no injuries reported
Michigan football player Shonte
Peoples was arrested early Sunday
morning after firing several gunshots
at undercover Ann Arbor police of-
Assistant Prosecutor Larry Bur-
gess ordered Peoples' release Sun-
day. However, police issued a war-
rant for his arrest yesterday on charges
of assault with a deadly weapon, a
crime punishable by a maximum of
four years in jail and a $2,000 fine.
"He's coming in (today) to turn
himself in to be booked and ar-
raigned," Sgt. Jim Scheel said.
Assistant Athletic Director Bruce
Madej said 'the incident diminished
Michigan sports successes on the field.
"We just got done with one of the
best weekends we have had," said
Madaj, referring to the Big Ten titles
won by the men's and women's track
teams and men's swimming team.
"That is what we are all about. To get
overshadowed by something like this
really hurts."
Michigan Football coach Gary
Moeller agreed.
"I'm totally shocked," Moeller
said. "I would never have envisioned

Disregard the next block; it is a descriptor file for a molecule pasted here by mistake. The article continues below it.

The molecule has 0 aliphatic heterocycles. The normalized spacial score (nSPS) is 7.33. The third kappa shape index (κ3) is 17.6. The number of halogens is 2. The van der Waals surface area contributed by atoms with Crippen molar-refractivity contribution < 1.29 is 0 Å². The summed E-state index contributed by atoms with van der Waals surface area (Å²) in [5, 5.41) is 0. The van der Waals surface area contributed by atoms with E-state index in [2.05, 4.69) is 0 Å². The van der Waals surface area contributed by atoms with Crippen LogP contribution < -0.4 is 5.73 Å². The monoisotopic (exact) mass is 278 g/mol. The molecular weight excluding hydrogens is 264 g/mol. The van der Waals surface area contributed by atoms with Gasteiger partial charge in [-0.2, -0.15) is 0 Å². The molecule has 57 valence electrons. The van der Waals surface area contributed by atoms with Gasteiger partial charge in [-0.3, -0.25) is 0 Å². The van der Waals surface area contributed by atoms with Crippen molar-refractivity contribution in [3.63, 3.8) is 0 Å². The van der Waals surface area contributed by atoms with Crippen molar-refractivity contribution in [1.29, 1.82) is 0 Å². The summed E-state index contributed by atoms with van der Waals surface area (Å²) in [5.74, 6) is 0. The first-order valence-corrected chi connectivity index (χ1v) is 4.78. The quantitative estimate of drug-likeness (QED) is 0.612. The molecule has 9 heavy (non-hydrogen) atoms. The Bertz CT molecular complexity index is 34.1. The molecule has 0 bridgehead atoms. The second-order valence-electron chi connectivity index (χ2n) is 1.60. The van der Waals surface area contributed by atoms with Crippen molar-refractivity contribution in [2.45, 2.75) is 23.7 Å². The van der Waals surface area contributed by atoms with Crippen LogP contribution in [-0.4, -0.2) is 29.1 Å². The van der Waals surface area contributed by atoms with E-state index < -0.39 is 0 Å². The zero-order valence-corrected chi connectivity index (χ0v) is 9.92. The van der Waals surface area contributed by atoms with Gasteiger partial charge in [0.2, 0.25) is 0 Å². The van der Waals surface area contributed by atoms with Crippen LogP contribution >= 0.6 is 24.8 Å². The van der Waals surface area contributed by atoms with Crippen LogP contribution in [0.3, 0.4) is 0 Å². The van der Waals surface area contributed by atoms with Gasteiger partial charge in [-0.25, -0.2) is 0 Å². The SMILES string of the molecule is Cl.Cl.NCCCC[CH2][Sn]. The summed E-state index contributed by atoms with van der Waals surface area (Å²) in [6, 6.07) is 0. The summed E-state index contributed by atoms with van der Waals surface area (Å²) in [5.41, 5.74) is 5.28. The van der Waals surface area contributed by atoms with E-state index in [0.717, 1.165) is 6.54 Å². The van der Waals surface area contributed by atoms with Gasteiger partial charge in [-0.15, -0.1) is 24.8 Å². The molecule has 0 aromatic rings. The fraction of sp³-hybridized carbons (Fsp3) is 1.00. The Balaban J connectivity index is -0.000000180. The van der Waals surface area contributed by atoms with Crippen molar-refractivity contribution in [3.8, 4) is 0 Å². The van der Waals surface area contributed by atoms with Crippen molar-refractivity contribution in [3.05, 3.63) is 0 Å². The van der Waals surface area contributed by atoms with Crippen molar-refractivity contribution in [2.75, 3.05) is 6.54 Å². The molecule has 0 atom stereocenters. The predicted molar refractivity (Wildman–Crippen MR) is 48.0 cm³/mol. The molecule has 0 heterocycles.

a Michigan football player in this
type of situation."
According to the police report,

officers were looking through
Peoples' Jeep Grand Cherokee, parked
outside of his apartment on the 3000
block of Signature Boulevard., while
investigating a handful of auto break-
ins in the area.
At approxi-
mately 3:36 a.m.,
Peoples heard his
car alarm go off
and emerged from
his apartment,
with his 9mm
Glock 17 hand-
gun, to see three
officers - all in
plain clothes --
Peoples searching his
auto. Detective
Joe Dye was in his
car writing a report when he heard
yelling from one of the apartments.
Shortly thereafter, four to five
shots came from the second-floor
balcony of the apartments. Dye, along
with fellow detectives Brian Jatczak
and Tom Pressley, did not return fire
and identified themselves, shouting
"Police! Police!"
The report indicated that Peoples
walked to the third-story balcony and
fired four or five additional shots at
them. He then went into a third-floor
Peoples told police he was pro-
tecting $7,000 worth of stereo equip-
ment installed in his car.
Through his spokesperson, Marcus
Harris, Peoples said his car had been
See PEOPLES, Page 2

One pound of marijuana was
seized from the Zeta Beta Tau frater-
nity Feb. 17, the Thursday before
Spring Break.
Officers from Lawnet, an area-
wide drug-enforcement team, raided
the house on Oxford Street after be-
ing tipped off by the U.S. Postal Ser-
vice. A canine officer assisted in the
Arrests were made at the scene but

the suspects were released pending a
Lawnet officers are continuing
their investigation.
Officer Ralph Marrquin of Lawnet
said the marijuana must be analyzed
in a laboratory as part of the investi-
gation. Because of a backlog, the